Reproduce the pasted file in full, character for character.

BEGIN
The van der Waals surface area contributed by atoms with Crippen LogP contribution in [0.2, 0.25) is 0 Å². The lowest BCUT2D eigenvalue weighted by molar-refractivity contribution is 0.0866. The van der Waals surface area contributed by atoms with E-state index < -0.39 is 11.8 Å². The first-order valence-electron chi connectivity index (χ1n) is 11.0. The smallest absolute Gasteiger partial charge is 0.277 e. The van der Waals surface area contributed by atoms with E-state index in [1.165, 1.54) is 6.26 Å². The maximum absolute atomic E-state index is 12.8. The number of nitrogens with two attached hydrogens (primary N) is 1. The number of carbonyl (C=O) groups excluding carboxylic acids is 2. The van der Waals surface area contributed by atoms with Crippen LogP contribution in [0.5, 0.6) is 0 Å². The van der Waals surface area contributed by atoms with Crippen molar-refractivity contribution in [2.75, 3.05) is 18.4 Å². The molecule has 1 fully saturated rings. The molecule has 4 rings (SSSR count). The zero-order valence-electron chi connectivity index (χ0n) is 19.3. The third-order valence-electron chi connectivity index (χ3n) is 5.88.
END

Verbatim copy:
The van der Waals surface area contributed by atoms with Crippen LogP contribution in [0.2, 0.25) is 0 Å². The lowest BCUT2D eigenvalue weighted by molar-refractivity contribution is 0.0866. The van der Waals surface area contributed by atoms with E-state index < -0.39 is 11.8 Å². The first-order valence-electron chi connectivity index (χ1n) is 11.0. The smallest absolute Gasteiger partial charge is 0.277 e. The van der Waals surface area contributed by atoms with E-state index in [1.165, 1.54) is 6.26 Å². The maximum absolute atomic E-state index is 12.8. The number of nitrogens with two attached hydrogens (primary N) is 1. The number of carbonyl (C=O) groups excluding carboxylic acids is 2. The van der Waals surface area contributed by atoms with Crippen LogP contribution in [0.5, 0.6) is 0 Å². The van der Waals surface area contributed by atoms with Crippen molar-refractivity contribution in [2.75, 3.05) is 18.4 Å². The molecule has 1 fully saturated rings. The molecule has 4 rings (SSSR count). The zero-order valence-electron chi connectivity index (χ0n) is 19.3. The third-order valence-electron chi connectivity index (χ3n) is 5.88.